Wallace Named Maryland Carnegie Professor of the Year
James Wallace, director of the Gemstone Program and a professor in mechanical engineering, has been named 2005 Maryland Professor of the Year by the Carnegie Foundation for the Advancement of Teaching.
The award, given to one professor in each of the 50 states, recognizes faculty members for their achievements as undergraduate professors. Winners are chosen on the basis of their extraordinary dedication to undergraduate teaching, determined by excellence in the following four areas: impact on and involvement with undergraduate students; scholarly approach to teaching and learning; contributions to undergraduate education in the institution, community, and profession; and support from colleagues and current and former undergraduate students.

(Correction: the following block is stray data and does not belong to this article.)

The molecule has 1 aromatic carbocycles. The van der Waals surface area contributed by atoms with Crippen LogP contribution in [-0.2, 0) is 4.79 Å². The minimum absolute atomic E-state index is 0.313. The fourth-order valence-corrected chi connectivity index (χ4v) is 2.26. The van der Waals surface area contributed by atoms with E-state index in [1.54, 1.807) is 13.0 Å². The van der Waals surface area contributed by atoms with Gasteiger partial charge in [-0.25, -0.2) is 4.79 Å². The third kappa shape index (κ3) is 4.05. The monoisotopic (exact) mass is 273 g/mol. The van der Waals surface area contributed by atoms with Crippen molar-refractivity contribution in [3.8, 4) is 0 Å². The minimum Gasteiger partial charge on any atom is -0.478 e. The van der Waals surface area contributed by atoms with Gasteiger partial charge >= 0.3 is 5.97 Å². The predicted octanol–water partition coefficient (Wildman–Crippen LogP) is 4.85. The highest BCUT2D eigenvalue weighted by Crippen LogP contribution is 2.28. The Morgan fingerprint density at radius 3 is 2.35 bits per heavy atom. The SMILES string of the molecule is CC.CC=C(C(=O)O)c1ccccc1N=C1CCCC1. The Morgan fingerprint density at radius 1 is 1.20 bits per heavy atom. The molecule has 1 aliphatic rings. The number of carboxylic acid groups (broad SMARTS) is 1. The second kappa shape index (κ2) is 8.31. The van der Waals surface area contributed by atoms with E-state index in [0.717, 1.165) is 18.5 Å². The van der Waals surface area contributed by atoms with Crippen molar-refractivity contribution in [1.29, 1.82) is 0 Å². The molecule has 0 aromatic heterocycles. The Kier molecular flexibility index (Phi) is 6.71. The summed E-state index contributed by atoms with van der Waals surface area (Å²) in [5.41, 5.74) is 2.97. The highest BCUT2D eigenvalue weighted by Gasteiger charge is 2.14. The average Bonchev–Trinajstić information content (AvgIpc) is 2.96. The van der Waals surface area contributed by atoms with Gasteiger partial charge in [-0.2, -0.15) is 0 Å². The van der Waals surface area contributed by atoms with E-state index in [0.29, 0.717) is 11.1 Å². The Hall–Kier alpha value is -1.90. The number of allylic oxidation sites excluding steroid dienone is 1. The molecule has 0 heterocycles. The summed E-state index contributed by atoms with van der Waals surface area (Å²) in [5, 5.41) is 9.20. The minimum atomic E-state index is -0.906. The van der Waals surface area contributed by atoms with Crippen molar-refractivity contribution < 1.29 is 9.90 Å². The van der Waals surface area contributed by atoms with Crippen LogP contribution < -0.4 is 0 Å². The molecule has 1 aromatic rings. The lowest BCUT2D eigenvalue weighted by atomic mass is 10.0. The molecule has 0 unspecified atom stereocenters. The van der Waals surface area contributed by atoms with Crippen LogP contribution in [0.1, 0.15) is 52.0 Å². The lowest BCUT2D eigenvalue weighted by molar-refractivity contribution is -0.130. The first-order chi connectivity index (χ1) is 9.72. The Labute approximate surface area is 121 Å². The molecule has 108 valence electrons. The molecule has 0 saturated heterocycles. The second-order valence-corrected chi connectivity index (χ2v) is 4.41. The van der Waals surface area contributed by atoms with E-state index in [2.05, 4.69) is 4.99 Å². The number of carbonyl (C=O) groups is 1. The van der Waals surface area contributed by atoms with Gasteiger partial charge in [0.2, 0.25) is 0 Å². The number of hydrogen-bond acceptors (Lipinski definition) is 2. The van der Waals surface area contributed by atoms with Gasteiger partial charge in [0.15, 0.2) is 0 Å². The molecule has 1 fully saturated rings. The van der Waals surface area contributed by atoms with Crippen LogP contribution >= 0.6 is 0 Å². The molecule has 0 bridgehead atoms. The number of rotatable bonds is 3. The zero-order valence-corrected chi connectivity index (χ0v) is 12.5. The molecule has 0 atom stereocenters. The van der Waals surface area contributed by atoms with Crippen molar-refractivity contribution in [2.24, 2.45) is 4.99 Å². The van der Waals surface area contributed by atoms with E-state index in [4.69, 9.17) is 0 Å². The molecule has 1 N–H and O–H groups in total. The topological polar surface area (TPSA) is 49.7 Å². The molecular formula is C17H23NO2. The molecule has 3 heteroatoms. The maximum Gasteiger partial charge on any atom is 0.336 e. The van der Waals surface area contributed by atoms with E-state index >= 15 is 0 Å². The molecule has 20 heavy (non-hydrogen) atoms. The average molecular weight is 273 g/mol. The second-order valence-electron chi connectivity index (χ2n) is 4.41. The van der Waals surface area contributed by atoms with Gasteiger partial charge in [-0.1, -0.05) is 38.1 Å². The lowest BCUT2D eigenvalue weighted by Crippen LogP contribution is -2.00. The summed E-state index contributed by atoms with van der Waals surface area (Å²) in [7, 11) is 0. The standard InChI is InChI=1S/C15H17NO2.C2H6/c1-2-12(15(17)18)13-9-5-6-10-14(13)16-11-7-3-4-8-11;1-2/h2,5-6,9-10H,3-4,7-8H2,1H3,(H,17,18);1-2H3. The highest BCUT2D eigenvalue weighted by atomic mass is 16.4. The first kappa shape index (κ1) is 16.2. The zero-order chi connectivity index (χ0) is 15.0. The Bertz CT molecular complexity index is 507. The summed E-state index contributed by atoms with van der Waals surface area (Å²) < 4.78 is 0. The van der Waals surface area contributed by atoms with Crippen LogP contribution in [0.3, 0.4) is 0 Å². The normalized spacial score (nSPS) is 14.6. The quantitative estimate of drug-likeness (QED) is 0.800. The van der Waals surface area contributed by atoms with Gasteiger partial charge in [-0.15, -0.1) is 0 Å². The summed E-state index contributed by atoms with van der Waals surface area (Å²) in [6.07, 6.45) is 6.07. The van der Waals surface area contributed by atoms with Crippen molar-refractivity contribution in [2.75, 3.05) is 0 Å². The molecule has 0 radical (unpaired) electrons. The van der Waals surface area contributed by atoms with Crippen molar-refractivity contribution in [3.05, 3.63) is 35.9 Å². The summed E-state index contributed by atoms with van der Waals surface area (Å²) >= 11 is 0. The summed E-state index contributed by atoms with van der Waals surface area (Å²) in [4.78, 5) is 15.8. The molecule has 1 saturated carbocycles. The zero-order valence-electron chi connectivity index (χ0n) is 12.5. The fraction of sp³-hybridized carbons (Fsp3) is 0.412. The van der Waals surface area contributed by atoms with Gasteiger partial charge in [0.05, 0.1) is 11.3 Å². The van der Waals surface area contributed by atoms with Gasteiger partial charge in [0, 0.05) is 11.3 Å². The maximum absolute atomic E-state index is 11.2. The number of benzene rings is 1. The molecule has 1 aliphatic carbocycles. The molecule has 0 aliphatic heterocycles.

The award is offered in coordination with the Council for Advancement and Support of Education (CASE). Awardees are nominated by their peers.
Wallace has taught courses from large sections of fluid dynamics to honors seminars since he joined the university in 1975. He was instrumental in the founding of the undergraduate certificate in Science, Technology and Society (STS), and the ensuing College Park Scholars program, also in STS. He served on the committee that produced and implemented the Core Liberal Arts and Sciences Study Program (CORE).
Wallace was named a university Distinguished Scholar-Teacher in the 1987-88 academic year.
"My hope is that the lives of many students have been enriched by my efforts during the 30 years I have worked with them," Wallace says. "They have certainly enriched mine."
November 17, 2005